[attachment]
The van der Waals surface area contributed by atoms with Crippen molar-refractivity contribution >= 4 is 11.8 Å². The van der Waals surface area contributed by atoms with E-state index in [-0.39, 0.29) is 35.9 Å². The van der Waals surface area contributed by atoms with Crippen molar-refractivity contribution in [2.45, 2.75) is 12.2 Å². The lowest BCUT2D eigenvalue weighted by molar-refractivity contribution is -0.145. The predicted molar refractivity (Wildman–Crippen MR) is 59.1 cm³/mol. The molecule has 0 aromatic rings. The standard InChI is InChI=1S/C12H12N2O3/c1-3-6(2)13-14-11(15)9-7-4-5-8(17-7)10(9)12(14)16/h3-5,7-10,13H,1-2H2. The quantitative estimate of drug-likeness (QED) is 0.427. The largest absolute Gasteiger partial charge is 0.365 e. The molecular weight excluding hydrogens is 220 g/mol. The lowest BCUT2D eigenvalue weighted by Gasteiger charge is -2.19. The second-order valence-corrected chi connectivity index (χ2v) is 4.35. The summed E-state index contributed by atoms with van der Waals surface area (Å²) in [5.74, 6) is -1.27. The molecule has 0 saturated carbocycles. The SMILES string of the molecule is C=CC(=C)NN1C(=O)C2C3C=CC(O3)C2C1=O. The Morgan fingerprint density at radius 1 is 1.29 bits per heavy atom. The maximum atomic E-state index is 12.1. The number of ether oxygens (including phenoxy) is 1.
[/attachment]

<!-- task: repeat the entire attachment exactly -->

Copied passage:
The van der Waals surface area contributed by atoms with Crippen molar-refractivity contribution >= 4 is 11.8 Å². The van der Waals surface area contributed by atoms with E-state index in [-0.39, 0.29) is 35.9 Å². The van der Waals surface area contributed by atoms with Crippen molar-refractivity contribution in [2.45, 2.75) is 12.2 Å². The lowest BCUT2D eigenvalue weighted by molar-refractivity contribution is -0.145. The predicted molar refractivity (Wildman–Crippen MR) is 59.1 cm³/mol. The molecule has 0 aromatic rings. The standard InChI is InChI=1S/C12H12N2O3/c1-3-6(2)13-14-11(15)9-7-4-5-8(17-7)10(9)12(14)16/h3-5,7-10,13H,1-2H2. The quantitative estimate of drug-likeness (QED) is 0.427. The largest absolute Gasteiger partial charge is 0.365 e. The molecular weight excluding hydrogens is 220 g/mol. The lowest BCUT2D eigenvalue weighted by Gasteiger charge is -2.19. The second-order valence-corrected chi connectivity index (χ2v) is 4.35. The summed E-state index contributed by atoms with van der Waals surface area (Å²) in [5.74, 6) is -1.27. The molecule has 0 saturated carbocycles. The SMILES string of the molecule is C=CC(=C)NN1C(=O)C2C3C=CC(O3)C2C1=O. The Morgan fingerprint density at radius 1 is 1.29 bits per heavy atom. The maximum atomic E-state index is 12.1. The number of ether oxygens (including phenoxy) is 1.